Before treating Cas like a personal punching bag, Castiel states that he will not abandon Dean. Cas plans on sticking with Dean until the end, whether it takes days or centuries. He says that he will be by Dean’s side long after Sam and everyone else Dean knows is dead, and he will stop him from destroying the world. By this point in the episode, Dean is so firmly in the Mark’s control that almost nothing Cas says or does deters the Winchester from violence. It’s the simple “Dean, please,” that cracks Dean, likely because the words were so similar to the ones he said to the angel in the crypt in season eight.
This “reverse crypt scene” indicates that Dean isn’t far from the Point of No Return. Cain warned Dean that the Mark would ultimately lead to the murder of Sam, and perhaps the purpose of “The Prisoner” was to give us ample time to prepare for the darkest Supernatural finale in years.
Theory #2: Sam Kills Dean
When it’s done with you, you won’t be you anymore. Dean, you’re all I’ve got. Of course I was gonna fight for you, ’cause that’s what we do. -Sam
Sam’s very own subplot has led him on a [failing] quest to save his brother, in spite of Dean’s explicit requests to stop. This brings forward issues of consent: Dean willinging accepted the Mark and has refused a cure, so does Sam have the right to make decisions for Dean, just because the Mark is evil? Sam assumes that Dean needs a cure from the Mark, and while he is correct, should he be allowed to force the cure onto Dean?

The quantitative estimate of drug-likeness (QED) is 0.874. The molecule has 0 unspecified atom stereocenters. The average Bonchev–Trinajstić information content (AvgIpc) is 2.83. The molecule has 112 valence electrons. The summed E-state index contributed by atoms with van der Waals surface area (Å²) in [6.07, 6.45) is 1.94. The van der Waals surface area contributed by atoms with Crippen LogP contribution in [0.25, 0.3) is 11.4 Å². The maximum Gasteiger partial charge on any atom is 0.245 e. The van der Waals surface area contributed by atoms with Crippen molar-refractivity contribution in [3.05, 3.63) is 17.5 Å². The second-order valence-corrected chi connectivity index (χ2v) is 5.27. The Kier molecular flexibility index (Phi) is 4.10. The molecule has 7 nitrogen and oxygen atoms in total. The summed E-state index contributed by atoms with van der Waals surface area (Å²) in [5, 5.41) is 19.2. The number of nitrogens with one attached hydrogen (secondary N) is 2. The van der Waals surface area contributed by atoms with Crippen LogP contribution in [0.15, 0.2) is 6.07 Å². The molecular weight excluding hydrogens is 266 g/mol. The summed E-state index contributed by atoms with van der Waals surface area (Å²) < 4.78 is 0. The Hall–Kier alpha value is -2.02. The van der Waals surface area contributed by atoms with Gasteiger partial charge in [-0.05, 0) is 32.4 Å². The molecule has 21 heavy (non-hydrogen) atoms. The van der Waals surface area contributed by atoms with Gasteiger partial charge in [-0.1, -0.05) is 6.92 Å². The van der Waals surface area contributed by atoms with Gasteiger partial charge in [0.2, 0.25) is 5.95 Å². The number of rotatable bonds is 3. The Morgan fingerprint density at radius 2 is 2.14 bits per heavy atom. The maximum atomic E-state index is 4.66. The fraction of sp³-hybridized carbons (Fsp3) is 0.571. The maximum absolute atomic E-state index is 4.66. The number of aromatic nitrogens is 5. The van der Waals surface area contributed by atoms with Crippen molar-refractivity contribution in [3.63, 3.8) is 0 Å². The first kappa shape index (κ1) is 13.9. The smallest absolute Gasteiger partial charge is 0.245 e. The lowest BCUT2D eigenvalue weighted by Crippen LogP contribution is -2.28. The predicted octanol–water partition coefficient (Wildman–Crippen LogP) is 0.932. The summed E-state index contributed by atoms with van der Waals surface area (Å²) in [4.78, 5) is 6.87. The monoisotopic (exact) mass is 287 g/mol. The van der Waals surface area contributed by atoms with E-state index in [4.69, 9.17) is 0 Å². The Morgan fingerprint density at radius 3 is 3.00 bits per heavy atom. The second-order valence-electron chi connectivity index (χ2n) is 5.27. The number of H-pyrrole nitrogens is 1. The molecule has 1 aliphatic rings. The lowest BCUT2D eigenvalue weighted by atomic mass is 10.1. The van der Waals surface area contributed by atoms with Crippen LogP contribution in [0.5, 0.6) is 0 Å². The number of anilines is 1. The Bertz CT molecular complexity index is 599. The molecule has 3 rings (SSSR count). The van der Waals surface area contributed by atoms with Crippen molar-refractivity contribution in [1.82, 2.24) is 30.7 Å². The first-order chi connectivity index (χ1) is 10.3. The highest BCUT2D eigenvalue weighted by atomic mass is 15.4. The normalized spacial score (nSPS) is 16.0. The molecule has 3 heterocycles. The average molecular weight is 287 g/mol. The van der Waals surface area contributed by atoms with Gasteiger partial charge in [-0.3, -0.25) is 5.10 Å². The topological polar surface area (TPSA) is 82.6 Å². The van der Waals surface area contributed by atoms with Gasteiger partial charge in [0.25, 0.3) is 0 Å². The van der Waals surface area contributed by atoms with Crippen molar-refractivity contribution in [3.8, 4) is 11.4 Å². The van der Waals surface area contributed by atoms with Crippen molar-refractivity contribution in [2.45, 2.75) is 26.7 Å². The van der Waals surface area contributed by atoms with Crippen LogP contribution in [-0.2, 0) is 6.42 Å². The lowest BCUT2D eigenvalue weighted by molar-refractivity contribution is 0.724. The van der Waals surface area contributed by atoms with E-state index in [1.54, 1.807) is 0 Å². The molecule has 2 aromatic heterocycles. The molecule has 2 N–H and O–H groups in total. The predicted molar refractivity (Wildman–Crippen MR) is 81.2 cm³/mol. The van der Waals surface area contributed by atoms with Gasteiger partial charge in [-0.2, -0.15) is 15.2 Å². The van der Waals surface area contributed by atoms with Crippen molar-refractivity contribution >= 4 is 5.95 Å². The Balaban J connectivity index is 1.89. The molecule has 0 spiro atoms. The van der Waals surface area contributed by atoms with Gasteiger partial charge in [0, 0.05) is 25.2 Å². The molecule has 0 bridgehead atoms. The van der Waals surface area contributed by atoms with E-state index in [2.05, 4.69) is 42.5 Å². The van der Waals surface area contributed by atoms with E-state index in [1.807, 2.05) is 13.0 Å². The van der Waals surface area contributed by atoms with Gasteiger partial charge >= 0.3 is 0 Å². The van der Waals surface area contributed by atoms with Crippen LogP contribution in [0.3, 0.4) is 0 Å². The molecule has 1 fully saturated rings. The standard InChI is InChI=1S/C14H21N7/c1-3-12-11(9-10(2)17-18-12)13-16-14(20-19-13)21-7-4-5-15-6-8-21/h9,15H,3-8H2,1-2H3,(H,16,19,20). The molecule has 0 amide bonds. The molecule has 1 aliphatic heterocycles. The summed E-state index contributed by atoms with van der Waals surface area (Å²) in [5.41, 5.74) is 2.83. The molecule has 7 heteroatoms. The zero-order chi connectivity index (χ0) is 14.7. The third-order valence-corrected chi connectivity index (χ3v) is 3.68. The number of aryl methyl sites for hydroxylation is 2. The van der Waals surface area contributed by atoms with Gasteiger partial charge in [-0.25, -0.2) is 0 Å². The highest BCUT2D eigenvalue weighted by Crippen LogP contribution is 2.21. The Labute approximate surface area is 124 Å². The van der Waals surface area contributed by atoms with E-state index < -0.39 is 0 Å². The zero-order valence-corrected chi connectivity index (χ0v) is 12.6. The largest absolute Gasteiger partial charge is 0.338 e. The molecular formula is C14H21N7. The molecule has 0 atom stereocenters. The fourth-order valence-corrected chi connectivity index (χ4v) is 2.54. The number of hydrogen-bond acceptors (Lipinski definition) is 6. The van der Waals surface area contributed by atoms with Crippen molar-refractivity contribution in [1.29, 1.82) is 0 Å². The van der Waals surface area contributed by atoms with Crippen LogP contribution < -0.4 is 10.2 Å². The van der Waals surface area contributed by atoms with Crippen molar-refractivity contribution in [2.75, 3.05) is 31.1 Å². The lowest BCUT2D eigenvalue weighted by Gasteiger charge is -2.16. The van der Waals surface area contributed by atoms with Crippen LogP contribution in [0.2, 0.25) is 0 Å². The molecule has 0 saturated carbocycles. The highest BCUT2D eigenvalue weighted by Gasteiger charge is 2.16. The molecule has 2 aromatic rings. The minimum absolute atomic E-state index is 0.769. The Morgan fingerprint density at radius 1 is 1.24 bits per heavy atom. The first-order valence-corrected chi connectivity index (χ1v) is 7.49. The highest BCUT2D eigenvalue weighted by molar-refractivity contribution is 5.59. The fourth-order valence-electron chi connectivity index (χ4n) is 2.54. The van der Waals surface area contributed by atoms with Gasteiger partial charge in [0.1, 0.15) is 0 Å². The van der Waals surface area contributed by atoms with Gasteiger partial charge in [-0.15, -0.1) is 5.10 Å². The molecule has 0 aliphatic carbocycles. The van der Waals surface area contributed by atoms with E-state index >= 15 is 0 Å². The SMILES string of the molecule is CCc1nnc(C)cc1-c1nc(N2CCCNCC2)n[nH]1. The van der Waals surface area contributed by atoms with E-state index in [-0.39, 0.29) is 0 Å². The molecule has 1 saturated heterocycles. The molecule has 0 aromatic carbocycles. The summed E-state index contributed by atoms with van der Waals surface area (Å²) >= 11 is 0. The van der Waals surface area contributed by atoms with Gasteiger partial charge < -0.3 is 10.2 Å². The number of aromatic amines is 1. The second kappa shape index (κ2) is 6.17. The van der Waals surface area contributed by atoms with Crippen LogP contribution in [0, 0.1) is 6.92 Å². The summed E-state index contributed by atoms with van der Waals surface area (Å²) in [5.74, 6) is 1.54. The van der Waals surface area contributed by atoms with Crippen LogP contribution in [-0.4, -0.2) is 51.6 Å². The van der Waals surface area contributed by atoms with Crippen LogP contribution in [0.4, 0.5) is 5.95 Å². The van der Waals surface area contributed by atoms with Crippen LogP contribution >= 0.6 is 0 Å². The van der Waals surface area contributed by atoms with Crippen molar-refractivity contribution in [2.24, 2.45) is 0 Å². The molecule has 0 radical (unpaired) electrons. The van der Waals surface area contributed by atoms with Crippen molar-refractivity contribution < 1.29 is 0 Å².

In a nutshell: can you save someone who doesn’t want to be saved?
The last time we saw Cain, he mentioned a very specific order for those who would be killed by Dean: Crowley, Castiel, and then Sam. So far, it is Sam who has tried to kill Crowley, and inadvertently almost killed Cas by having him babysit Dean. Perhaps the Cain and Abel parallels are not as clear cut as the writers would have us think, and the Winchester who ends up dead at the hands of his brother may not be the one we think.
Theory #3: Dean Becomes Something Else
Death is returning and making Dean an offer. Even though Dean has had the Mark for the majority of two seasons, we still know very little about how it works (aside from it turning him into a black-eyed karaoke machine). With the arrival of Death, us here at the Collective wonder if perhaps Dean’s cure will work out to be a trade: the Mark for Death’s job. The Mark has always been placed on a human host, so what happens if Dean becomes something else entirely? We’ve seen him pick up the scythe before, and perhaps this time it would be for a more permanent duration. Then, the character death that’s been teased to us would be the Character of Death.
What are your thoughts on the finale? Tweet me.
P.S. The bunker is Castiel’s home. Pass it on.